Progressive Auto Insurance Brings Snapshot Discount to Nebraska

Male hand steeringNebraskans who don’t drive often, dangerously or late into the night can soon be rewarded for their safe driving habits through a discount program soon to be offered in their state by Progressive Insurance.

The Snapshot discount program gives breaks on auto insurance by allowing consumers the chance to prove themselves to be low-risk motorists via data collection while on the road.

This is a different direction for auto insurance, where rates are typically determined by expected loss or tickets, Nebraska Insurance Director Ann Frohman told the Omaha World-Herald.

Customers who sign up for the program receive an electronic device that is implanted in the insured car and monitors the vehicle’s activity. The Snapshot device collects data on the times the car is driven, the distance the car is driven and how the brakes were used during the drive.

These categories are significant, reports the World-Herald, because drivers on the road late at night or early in the morning are at a greater risk of being involved in an accident, and hard braking “indicates aggressive driving habits such as tailgating or stopping late for traffic signals.”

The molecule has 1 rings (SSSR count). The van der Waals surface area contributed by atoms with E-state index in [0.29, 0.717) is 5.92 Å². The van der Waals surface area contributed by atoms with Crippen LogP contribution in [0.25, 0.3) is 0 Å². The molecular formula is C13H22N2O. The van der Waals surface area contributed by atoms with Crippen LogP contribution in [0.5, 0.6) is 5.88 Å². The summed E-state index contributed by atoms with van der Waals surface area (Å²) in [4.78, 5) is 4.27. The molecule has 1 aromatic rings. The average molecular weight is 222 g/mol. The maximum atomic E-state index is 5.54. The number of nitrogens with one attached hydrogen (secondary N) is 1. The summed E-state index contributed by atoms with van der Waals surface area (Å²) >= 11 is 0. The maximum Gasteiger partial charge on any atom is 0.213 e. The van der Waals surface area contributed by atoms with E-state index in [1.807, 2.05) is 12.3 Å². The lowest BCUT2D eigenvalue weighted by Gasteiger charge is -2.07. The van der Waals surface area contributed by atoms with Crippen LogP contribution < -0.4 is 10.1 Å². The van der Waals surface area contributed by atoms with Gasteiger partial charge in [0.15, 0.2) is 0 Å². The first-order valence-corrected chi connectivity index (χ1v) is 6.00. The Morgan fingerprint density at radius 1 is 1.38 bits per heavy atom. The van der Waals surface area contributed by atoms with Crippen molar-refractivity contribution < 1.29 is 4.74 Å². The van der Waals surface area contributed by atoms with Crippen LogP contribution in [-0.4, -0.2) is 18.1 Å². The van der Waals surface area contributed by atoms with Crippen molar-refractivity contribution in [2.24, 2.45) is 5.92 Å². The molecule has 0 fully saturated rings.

Customers are eligible to receive up to a 30 percent discount on their auto insurance after 30 days of monitoring. After the initial six-month policy period ends, Progressive reviews the policy and uses the data to calculate any discounts.

“More than 100,000 customers countrywide get personalized car insurance rates by sharing a picture of how, how much, and when they drive,” says Progressive’s general manager of usage-based insurance, Richard Hutchinson. “The Snapshot discount is transforming auto insurance because, for the first time, drivers can pay for car insurance based on how they drive.”

The Snapshot discount, also known as MyRate, is already available in 20 states.

About Ben Zitney
Benjamin Zitney has been covering the auto insurance industry for the past 2.5 years. Before coming to Online Auto Insurance News, he produced an extensive company history of the 30-year-old California Joint Powers Insurance Authority and worked at the Cal State Long Beach Daily Forty-Niner as a reporter, copy editor and news editor.

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